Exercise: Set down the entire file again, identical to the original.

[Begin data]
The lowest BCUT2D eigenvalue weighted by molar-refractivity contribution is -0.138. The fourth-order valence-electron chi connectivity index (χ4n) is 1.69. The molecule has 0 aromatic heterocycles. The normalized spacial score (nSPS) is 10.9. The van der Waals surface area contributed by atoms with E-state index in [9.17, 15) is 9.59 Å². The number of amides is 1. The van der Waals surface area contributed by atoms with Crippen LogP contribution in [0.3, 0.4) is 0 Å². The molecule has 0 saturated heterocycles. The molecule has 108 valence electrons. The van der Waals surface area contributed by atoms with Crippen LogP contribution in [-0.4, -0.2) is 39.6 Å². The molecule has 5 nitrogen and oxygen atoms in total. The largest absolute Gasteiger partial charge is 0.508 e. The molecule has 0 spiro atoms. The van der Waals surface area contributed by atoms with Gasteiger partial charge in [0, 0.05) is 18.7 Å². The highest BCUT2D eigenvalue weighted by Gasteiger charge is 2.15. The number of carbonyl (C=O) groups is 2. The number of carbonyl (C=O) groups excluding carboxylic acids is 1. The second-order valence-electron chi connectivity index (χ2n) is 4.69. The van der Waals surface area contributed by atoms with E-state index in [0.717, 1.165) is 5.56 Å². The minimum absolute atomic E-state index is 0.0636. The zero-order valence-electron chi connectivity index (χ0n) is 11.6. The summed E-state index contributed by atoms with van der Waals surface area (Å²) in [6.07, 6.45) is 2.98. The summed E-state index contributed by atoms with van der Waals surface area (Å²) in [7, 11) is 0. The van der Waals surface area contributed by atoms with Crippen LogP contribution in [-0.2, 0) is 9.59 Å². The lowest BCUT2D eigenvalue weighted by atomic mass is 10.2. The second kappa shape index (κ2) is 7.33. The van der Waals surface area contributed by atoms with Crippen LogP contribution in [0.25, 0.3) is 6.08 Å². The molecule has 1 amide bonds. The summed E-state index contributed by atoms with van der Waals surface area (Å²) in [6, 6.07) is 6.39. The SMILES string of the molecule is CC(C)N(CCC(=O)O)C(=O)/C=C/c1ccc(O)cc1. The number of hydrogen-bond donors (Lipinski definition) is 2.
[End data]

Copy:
The lowest BCUT2D eigenvalue weighted by molar-refractivity contribution is -0.138. The fourth-order valence-electron chi connectivity index (χ4n) is 1.69. The molecule has 0 aromatic heterocycles. The normalized spacial score (nSPS) is 10.9. The van der Waals surface area contributed by atoms with E-state index in [9.17, 15) is 9.59 Å². The number of amides is 1. The van der Waals surface area contributed by atoms with Crippen LogP contribution in [0.3, 0.4) is 0 Å². The molecule has 0 saturated heterocycles. The molecule has 108 valence electrons. The van der Waals surface area contributed by atoms with Crippen LogP contribution in [-0.4, -0.2) is 39.6 Å². The molecule has 5 nitrogen and oxygen atoms in total. The largest absolute Gasteiger partial charge is 0.508 e. The molecule has 0 spiro atoms. The van der Waals surface area contributed by atoms with Gasteiger partial charge in [0, 0.05) is 18.7 Å². The highest BCUT2D eigenvalue weighted by Gasteiger charge is 2.15. The number of carbonyl (C=O) groups is 2. The number of carbonyl (C=O) groups excluding carboxylic acids is 1. The second-order valence-electron chi connectivity index (χ2n) is 4.69. The van der Waals surface area contributed by atoms with E-state index in [0.717, 1.165) is 5.56 Å². The minimum absolute atomic E-state index is 0.0636. The zero-order valence-electron chi connectivity index (χ0n) is 11.6. The summed E-state index contributed by atoms with van der Waals surface area (Å²) in [6.07, 6.45) is 2.98. The summed E-state index contributed by atoms with van der Waals surface area (Å²) in [7, 11) is 0. The van der Waals surface area contributed by atoms with Crippen LogP contribution in [-0.2, 0) is 9.59 Å². The lowest BCUT2D eigenvalue weighted by atomic mass is 10.2. The second kappa shape index (κ2) is 7.33. The van der Waals surface area contributed by atoms with Crippen LogP contribution in [0.25, 0.3) is 6.08 Å². The molecule has 1 amide bonds. The summed E-state index contributed by atoms with van der Waals surface area (Å²) in [6, 6.07) is 6.39. The SMILES string of the molecule is CC(C)N(CCC(=O)O)C(=O)/C=C/c1ccc(O)cc1. The number of hydrogen-bond donors (Lipinski definition) is 2.